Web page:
Firefly launched its first rocket from Vandenberg Space Force Base in California, and on board it carried a number of payloads with an intended destination of low Earth orbit. The rocket took off as planned, and seemed to be doing fairly well during the initial portion of the launch, before experiencing “an anomaly” that clearly resulted in an explosion and the total loss of the vehicle prior to reaching space.
The rocket that flew today is Firefly’s Alpha launch vehicle, its first, and this was its first launch attempt ever of the spacecraft. Actually getting off the pad on the first try is in itself an accomplishment, and the loss of the vehicle looks to have taken place some time after what’s known as ‘max q,’ or the time when the spacecraft is experiencing the most aerodynamic stress prior to leaving Earth’s atmosphere.
Firefly issued a statement via Twitter shortly after the explosion was broadcast on a live stream hosted by Everyday Astronaut, which included official audio and video provided by the company. It added that the ground staff had cleared the pad and surrounding areas in order to minimize risk and in adherence with safety protocols.
The company expects to provide more details about what happened with the Alpha rocket and why the craft was lost later, and we’ll update accordingly.
A private commercial launch firm based in Austin, Firefly was originally founded in 204 and survived a bankruptcy to emerge as Firefly Aerospace in 2017. The company’s Alpha rocket is a fully expendable small launch vehicle that can carry around 2,200 lbs to low-Earth orbit, and it’s also developing a Beta rocket that should be able to carry around 17,000 lbs of payload to LEO.
Explosion, a company that has combined an open source machine learning library with a set of commercial developer tools, announced a $6 million Series A today on a $120 million valuation. The round was led by SignalFire, and the company reported that today’s investment represents 5% of its value.
Oana Olteanu from SignalFire will be joining the board under the terms of the deal, which includes warrants of $12 million in additional investment at the same price.
“Fundamentally, Explosion is a software company and we build developer tools for AI and machine learning and natural language processing. So our goal is to make developers more productive and more focused on their natural language processing, so basically understanding large volumes of text, and training machine learning models to help with that and automate some processes,” company co-founder and CEO Ines Montani told me.
The company started in 2016 when Montani met her co-founder, Matthew Honnibal in Berlin where he was working on the spaCy open source machine learning library. Since then, that open source project has been downloaded over 40 million times.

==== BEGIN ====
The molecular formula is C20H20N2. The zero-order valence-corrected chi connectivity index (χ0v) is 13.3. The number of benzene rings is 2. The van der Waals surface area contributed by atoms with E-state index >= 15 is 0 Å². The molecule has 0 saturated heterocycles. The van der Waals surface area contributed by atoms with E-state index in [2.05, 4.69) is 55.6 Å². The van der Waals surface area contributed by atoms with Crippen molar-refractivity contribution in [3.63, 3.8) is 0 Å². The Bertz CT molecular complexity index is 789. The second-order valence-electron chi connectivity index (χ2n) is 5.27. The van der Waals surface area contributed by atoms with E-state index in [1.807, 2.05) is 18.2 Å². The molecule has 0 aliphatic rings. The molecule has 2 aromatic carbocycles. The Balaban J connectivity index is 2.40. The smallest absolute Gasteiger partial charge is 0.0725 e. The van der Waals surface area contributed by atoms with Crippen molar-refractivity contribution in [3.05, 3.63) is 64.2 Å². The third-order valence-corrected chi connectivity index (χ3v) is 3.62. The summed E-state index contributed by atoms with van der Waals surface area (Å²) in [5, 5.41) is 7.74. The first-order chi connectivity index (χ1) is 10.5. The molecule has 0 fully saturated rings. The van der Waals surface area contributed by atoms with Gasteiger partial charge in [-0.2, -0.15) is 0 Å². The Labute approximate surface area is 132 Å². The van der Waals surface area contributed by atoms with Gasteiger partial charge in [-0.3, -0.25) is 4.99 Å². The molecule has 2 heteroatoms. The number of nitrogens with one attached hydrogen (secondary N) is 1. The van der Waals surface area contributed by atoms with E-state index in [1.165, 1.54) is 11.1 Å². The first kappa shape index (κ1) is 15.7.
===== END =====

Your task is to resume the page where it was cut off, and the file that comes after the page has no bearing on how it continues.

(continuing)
In 2017, they added Prodigy, a commercial product for generating data for the machine learning model. “Machine learning is code plus data, so to really get the most out of the technologies you almost always want to train your models and build custom systems because what’s really most valuable are problems that are super specific to you and your business and what you’re trying to find out, and so we saw that the area of creating training data, training these machine learning models, was something that people didn’t pay very much attention to at all,” she said.
The next step is a product called Prodigy Teams, which is a big reason the company is taking on this investment. “Prodigy Teams is [a hosted service that] adds user management and collaboration features to Prodigy, and you can run it in the cloud without compromising on what people love most about Prodigy, which is the data privacy, so no data ever needs to get seen by our servers,” she said. They do this by letting the data sit on the customer’s private cluster in a private cloud, and then use Prodigy Team’s management features in the public cloud service.
Today, they have 500 customers using Prodigy including Microsoft and Bayer in addition to the huge community of millions of open source users. They’ve built all this with just 17 people, even as they continue to slowly add employees, expecting to reach 20 by the end of the year.
She believes if you’re thinking too much about diversity in your hiring process, you probably have a problem already. “If you go into hiring and you’re thinking like, oh, how can I make sure that the way I’m hiring is diverse, I think that already shows that there’s maybe a problem,” she said.
“If you have a company, and it’s 50 dudes in their 20s, it’s not surprising that you might have problems attracting people who are not white dudes in their 20s. But in our case, our strategy is to hire good people and good people are often very diverse people, and again if you play by the [startup] playbook, you could be limited in a lot of other ways.”